Governments and social media influencers can work together to fight fake news on online platforms, a popular Bahraini YouTuber told a government forum in Sharjah on Sunday.
Omar Farooq, 27, a social media star, influencer and filmmaker, urged authorities to reach out to younger audiences through YouTubers who have millions of followers and subscribers on social media.
He said governments should engage with young people and not be dismissive of their “seemingly crazy ways”, as these can also bring about change.
Mr Farooq told the International Government Communication Forum, at Expo Centre Sharjah, that he started as an average YouTuber.
But he evolved into making short films that have a social impact.
“To the many officials here, do not be dismissive of the young generation, instead guide them,” Mr Farooq said.
Mr Farooq’s YouTube channel Omar Tries has more than 4.6m subscribers, while he is followed by more than 2.5m people on Instagram, Twitter and Facebook.
Through his videos, he informs his viewers about official procedures and social and humanitarian issues.
“I have posted around 130 different videos which focus on social issues, and more than half a billion people have viewed them,” he said.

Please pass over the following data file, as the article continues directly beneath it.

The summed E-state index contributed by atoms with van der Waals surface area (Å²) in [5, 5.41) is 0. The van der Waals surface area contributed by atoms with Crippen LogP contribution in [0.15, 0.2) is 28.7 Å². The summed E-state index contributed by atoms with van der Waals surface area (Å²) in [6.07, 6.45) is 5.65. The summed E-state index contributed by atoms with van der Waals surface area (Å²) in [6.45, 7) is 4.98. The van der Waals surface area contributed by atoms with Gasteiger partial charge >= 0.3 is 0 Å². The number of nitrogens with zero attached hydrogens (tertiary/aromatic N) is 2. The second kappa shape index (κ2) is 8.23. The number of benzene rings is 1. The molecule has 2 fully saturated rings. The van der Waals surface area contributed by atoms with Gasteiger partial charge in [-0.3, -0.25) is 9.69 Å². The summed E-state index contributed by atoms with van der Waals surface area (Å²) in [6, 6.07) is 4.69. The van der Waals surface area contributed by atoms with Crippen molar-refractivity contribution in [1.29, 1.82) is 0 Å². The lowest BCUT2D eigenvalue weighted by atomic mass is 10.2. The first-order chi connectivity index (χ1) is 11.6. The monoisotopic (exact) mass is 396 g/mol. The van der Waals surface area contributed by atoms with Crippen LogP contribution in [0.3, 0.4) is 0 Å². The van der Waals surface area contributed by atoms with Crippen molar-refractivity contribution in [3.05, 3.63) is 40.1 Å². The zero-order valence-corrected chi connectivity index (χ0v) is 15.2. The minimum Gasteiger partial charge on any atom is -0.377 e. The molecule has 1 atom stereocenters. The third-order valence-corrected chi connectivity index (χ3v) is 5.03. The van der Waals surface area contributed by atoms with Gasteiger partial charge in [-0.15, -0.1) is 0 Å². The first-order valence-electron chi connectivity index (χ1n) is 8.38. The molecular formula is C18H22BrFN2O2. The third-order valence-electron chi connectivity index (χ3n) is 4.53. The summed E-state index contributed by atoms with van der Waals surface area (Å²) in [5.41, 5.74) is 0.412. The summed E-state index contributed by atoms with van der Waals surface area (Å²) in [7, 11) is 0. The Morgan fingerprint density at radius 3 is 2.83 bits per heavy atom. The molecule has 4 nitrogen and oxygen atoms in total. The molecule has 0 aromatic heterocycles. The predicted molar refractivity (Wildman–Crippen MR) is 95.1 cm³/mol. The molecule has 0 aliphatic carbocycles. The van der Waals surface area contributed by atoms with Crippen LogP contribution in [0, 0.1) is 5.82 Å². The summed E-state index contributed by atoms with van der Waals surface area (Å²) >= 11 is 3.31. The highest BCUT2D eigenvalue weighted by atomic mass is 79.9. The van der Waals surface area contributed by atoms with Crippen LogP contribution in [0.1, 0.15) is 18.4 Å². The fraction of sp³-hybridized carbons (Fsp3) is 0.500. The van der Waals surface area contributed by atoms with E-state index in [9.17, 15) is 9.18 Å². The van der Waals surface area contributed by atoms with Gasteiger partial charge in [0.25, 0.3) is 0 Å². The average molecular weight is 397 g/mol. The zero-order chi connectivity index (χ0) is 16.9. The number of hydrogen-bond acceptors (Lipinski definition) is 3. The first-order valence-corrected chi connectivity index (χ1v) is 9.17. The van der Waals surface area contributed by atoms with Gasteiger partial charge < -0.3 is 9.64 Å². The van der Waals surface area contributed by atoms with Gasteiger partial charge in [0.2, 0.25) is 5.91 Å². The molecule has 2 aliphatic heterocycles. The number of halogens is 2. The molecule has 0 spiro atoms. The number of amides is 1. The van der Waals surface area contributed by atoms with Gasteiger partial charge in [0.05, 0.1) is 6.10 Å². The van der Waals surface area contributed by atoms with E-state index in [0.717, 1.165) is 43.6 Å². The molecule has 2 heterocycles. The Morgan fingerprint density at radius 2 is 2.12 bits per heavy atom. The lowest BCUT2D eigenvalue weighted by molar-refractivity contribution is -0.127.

At the forum, Mr Farooq shared a documentary on life inside a prison in Bahrain.
“I was with people from the Ministry of Justice talking about alternative penalties and reduced sentences based on good behaviour," he said.
“I suggested I could do a video on it, and they were happy about it."
Through his documentary, he helped educate the public in Bahrain about the country’s legal procedures and showed how prisoners lived, Mr Farooq said.
“I also came across a number of artworks made by prisoners, with the help of the jail authorities. We had them auctioned.”
The money raised was used to help the prisoners' families, he said.
The short movie was a success and Mr Farooq was subsequently approached by the government to help focus on the work of custom officers.
For that project, Mr Farooq worked as an undercover customs officer and was part of a team involved in a drugs seizure.
He shot another video showing the aftermath of the devastating chemical explosion at Lebanese capital Beirut's port in August 2020. The blast killed 218 people and injured thousands.
In another video, Mr Farooq disguised himself as a disabled man and showed how disability made his Umrah – a pilgrimage to Makkah – extremely difficult.
The story generated considerable interest.
“I posed as a disabled person in a wheelchair to make the video but I was prevented from filming,” he said.
“When I was inside [the holy site], I decided to take the risk and started shooting.”
The video went viral and authorities in Saudi Arabia got in touch with him.
“They thanked me for the video,” he said.
Mr Farooq said his work focuses on the things that affect ordinary people – whether it is wars, natural disasters or the everyday problems of daily life.